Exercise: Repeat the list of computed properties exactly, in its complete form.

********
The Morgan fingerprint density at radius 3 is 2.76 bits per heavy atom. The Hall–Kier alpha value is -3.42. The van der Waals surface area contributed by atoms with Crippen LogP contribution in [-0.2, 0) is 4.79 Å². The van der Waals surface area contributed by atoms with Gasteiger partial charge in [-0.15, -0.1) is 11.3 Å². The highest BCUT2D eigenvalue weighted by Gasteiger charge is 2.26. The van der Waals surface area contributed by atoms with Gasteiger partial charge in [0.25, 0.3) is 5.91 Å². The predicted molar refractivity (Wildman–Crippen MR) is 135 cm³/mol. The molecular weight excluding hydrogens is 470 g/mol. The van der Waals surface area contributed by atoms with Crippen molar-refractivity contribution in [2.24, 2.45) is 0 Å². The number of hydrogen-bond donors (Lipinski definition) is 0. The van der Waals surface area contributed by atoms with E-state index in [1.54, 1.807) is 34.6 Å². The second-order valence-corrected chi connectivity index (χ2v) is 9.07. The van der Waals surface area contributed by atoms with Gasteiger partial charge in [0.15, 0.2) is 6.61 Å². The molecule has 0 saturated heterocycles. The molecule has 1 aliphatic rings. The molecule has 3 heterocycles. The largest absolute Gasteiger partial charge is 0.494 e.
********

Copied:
The Morgan fingerprint density at radius 3 is 2.76 bits per heavy atom. The Hall–Kier alpha value is -3.42. The van der Waals surface area contributed by atoms with Crippen LogP contribution in [-0.2, 0) is 4.79 Å². The van der Waals surface area contributed by atoms with Gasteiger partial charge in [-0.15, -0.1) is 11.3 Å². The highest BCUT2D eigenvalue weighted by Gasteiger charge is 2.26. The van der Waals surface area contributed by atoms with Gasteiger partial charge in [0.25, 0.3) is 5.91 Å². The predicted molar refractivity (Wildman–Crippen MR) is 135 cm³/mol. The molecular weight excluding hydrogens is 470 g/mol. The van der Waals surface area contributed by atoms with Crippen molar-refractivity contribution in [2.24, 2.45) is 0 Å². The number of hydrogen-bond donors (Lipinski definition) is 0. The van der Waals surface area contributed by atoms with E-state index in [1.54, 1.807) is 34.6 Å². The second-order valence-corrected chi connectivity index (χ2v) is 9.07. The van der Waals surface area contributed by atoms with Gasteiger partial charge in [0.15, 0.2) is 6.61 Å². The molecule has 0 saturated heterocycles. The molecule has 1 aliphatic rings. The molecule has 3 heterocycles. The largest absolute Gasteiger partial charge is 0.494 e.